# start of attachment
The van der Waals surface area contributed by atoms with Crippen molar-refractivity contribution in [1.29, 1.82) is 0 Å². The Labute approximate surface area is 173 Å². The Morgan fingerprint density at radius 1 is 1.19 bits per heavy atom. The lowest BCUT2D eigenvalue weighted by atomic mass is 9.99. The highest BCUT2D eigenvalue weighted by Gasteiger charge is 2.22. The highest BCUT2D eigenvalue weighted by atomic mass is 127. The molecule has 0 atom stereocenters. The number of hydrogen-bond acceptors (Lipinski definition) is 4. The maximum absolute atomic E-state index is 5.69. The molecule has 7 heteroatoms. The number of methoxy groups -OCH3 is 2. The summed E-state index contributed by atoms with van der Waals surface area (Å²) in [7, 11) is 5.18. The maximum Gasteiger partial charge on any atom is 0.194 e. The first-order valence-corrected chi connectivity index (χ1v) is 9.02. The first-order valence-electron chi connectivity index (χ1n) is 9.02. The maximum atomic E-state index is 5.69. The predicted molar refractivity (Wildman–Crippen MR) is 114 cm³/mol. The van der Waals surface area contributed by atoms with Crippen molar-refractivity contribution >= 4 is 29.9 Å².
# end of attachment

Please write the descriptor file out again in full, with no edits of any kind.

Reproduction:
The van der Waals surface area contributed by atoms with Crippen molar-refractivity contribution in [1.29, 1.82) is 0 Å². The Labute approximate surface area is 173 Å². The Morgan fingerprint density at radius 1 is 1.19 bits per heavy atom. The lowest BCUT2D eigenvalue weighted by atomic mass is 9.99. The highest BCUT2D eigenvalue weighted by Gasteiger charge is 2.22. The highest BCUT2D eigenvalue weighted by atomic mass is 127. The molecule has 0 atom stereocenters. The number of hydrogen-bond acceptors (Lipinski definition) is 4. The maximum absolute atomic E-state index is 5.69. The molecule has 7 heteroatoms. The number of methoxy groups -OCH3 is 2. The summed E-state index contributed by atoms with van der Waals surface area (Å²) in [7, 11) is 5.18. The maximum Gasteiger partial charge on any atom is 0.194 e. The first-order valence-corrected chi connectivity index (χ1v) is 9.02. The first-order valence-electron chi connectivity index (χ1n) is 9.02. The maximum atomic E-state index is 5.69. The predicted molar refractivity (Wildman–Crippen MR) is 114 cm³/mol. The van der Waals surface area contributed by atoms with Crippen molar-refractivity contribution >= 4 is 29.9 Å².